How mentally healthy are today’s children and teens? A comprehensive new survey shows that the current generation of young people are in better shape than we’ve realized. However, trends in medication use continue to draw concern by mental health experts.

That’s Why I’m Here

Children and adolescents are really good at learning to control their psychophysiological processes because that's the business they're in. Self-regulating our own physiology, emotion and cognition is often more powerful than externally applied therapies. It is time to revolutionize health and care by balancing skills with pills -- helping children change their minds.

Reassessing Asperger's

A person with Asperger's Syndrome (AS) has difficulty with Theory of Mind: our ability to appreciate another person's point of view. But AS people can be very adept at noticing what people think and feel about them. This is a different perspective on perspective: that we are more interested in what people think or feel about us and later about what they think or feel.

Diametric Differences in Seeing the Other’s Point of View

Both tendencies to autism and proneness to psychosis induce perspective-taking errors, but their interaction reduces these errors: a finding only explicable by the diametric model.

Was United Airlines Justified in Removing an Autistic Child?

By Denise Cummins Ph.D. on May 12, 2015 in Good Thinking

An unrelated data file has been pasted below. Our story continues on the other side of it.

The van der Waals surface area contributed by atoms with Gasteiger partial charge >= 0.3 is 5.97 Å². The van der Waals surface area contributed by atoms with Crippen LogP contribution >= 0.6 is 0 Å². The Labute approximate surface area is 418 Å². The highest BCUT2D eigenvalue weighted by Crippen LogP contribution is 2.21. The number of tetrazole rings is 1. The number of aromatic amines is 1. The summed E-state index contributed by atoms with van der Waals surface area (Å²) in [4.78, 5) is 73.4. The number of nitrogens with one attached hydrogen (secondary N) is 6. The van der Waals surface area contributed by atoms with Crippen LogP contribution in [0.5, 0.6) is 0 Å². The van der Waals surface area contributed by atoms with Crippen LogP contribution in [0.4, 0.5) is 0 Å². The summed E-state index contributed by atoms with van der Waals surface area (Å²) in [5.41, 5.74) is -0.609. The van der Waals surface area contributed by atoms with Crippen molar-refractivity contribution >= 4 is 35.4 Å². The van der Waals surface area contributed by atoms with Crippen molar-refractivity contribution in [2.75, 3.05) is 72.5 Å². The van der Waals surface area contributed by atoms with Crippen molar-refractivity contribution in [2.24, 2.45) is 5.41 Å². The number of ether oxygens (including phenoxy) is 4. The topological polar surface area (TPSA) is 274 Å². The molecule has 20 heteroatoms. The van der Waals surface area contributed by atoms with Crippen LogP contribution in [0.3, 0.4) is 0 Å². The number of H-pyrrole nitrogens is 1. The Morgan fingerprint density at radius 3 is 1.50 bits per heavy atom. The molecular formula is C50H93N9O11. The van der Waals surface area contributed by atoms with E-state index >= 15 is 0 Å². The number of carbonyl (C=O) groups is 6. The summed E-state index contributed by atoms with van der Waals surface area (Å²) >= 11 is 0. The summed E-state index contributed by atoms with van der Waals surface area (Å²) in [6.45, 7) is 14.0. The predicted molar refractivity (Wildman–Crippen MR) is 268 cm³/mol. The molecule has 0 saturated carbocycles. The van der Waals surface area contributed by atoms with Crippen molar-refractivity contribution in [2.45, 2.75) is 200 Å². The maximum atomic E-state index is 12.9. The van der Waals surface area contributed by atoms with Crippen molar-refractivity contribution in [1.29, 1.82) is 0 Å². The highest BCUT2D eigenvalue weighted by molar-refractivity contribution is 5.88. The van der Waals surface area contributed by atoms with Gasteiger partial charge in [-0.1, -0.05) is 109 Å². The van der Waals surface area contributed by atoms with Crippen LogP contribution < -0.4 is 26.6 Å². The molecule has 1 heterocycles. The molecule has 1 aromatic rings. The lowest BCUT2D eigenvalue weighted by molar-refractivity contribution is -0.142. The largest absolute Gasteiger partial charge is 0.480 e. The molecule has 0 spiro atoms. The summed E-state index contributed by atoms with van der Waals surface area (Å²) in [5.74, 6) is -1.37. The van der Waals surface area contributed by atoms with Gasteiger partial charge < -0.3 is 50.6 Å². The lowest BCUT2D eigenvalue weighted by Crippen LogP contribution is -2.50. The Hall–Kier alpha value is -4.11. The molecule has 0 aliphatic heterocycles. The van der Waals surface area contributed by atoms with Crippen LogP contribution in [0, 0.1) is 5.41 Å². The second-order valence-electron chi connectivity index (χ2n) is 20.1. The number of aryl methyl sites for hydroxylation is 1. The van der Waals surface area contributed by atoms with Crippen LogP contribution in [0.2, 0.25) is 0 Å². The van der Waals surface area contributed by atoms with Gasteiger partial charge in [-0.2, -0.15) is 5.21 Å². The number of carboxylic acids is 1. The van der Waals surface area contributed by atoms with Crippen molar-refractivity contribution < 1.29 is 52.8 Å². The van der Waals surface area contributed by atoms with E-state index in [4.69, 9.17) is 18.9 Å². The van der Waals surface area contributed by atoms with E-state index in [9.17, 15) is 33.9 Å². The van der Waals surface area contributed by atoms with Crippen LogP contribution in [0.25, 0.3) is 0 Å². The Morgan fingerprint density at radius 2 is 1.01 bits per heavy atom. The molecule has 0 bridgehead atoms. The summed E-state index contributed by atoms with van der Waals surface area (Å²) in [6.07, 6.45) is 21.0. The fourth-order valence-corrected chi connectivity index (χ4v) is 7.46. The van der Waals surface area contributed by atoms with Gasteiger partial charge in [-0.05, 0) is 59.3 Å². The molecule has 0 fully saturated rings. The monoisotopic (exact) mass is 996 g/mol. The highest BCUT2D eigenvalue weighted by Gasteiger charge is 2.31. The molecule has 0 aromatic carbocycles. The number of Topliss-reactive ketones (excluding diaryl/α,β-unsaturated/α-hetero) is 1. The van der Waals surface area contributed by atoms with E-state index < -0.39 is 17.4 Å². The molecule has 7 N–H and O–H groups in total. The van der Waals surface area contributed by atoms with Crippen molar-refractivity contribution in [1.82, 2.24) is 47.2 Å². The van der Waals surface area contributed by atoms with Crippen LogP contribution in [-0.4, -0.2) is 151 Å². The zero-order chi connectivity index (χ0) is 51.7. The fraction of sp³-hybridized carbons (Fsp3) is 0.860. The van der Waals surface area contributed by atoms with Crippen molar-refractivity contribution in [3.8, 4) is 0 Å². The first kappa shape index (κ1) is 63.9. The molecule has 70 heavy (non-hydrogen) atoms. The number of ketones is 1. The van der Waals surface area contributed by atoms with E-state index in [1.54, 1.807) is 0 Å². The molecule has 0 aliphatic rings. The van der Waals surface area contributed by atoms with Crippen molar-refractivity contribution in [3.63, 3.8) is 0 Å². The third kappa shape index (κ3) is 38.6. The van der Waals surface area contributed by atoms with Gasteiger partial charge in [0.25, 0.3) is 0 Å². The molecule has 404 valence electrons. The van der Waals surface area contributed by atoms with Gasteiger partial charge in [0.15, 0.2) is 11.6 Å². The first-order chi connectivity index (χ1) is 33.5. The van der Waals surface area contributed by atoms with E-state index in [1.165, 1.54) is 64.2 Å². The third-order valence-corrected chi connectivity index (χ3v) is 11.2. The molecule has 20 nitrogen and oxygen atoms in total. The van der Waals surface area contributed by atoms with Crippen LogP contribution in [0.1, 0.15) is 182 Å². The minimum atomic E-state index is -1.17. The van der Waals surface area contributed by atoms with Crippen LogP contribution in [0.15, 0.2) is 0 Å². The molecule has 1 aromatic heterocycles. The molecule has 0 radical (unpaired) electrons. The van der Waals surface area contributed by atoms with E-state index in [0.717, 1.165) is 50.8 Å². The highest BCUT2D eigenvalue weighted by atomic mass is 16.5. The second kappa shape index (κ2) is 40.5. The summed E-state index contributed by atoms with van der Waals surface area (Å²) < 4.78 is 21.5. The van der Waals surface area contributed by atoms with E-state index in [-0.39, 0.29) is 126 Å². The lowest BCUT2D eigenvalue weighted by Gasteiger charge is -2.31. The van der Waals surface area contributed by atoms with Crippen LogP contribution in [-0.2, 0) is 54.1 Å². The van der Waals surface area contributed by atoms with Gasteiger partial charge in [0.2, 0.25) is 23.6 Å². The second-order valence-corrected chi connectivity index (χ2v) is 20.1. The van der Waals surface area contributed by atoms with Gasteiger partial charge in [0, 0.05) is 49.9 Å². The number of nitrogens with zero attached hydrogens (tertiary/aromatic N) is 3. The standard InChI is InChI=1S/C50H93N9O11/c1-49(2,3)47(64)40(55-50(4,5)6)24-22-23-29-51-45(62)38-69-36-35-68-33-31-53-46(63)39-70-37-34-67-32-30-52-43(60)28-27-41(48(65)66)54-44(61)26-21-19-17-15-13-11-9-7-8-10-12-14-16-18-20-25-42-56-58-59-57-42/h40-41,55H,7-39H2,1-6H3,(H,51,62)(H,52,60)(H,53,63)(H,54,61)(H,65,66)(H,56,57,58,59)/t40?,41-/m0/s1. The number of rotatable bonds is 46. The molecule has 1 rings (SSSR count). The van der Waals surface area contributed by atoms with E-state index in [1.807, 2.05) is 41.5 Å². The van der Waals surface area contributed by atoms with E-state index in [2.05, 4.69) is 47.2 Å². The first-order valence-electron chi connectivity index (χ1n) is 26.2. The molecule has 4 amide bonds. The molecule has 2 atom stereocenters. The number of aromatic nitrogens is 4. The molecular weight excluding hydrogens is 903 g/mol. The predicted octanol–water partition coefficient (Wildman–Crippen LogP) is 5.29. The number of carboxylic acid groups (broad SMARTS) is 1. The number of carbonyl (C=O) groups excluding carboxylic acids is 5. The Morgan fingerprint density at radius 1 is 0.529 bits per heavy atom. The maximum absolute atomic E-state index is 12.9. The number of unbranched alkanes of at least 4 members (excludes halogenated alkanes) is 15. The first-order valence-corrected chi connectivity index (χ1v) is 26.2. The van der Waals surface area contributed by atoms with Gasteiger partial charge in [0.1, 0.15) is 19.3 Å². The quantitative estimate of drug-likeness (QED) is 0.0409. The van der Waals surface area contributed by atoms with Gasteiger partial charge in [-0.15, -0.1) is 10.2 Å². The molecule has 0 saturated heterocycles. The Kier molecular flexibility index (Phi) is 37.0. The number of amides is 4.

Real world problem situations require thinking on your feet. They require problem-solving, not mindless application of rules.

The Beneficial Effects of Animals on Children With Autism

By Hal Herzog Ph.D. on May 04, 2015 in Animals and Us
Temple Grandin told me that some (but not all) people with autism have a special way with animals. This new study examined the biological mechanisms behind the soothing effects Guinea pigs can have on children with autism spectrum disorders.

Autism Spectrum Disorder: Do You Know the Facts?

Autism spectrum disorder (ASD) is a neurodevelopmental disorder that impacts the lives of many families.

April is Autism Awareness / Acceptance Month

People say April is Autism Month, which implies celebration. Yet autism is a disability, isn't it? So what do people celebrate this month, and why? Some thoughts from autistic author John Elder Robison

The Cerebellum Deeply Influences Our Thoughts and Emotions

Yesterday there was a report on NPR about groundbreaking new research on the cerebellum from Harvard Medical School. The latest neuroscience shows that the cerebellum plays an important role in creating fluidity between our thoughts, actions, emotions, and cognitive processes.

Robinson Crusoe: an Autistic Fantasy With Universal Appeal

The sensational success of Robinson Crusoe lies in its perfect portrayal of the autistic fantasy of escape from the general Plague of Mankind.

Autistic Kids Train Service Dogs While Healing Themselves

A new research project shows how autistic kids improve their communication skills while helping to train young puppies. You can see this in the amazing and heartwarming video in this blog.

Autism, Asthma, and the Diametric Model

Asthma shares many similarities with autism, and may to that extent be explained by the hygiene hypothesis. But only the imprinted brain theory reveals the wider picture which includes schizophrenia.

The Diametric Revolution in Psychotherapy

The diametric model of the mind promises a revolution which will spell the end of the middle ages in psychotherapy and produce a complete reversal in the way in which many patients are diagnosed and treated, along with a much bigger and more important role for therapeutic software.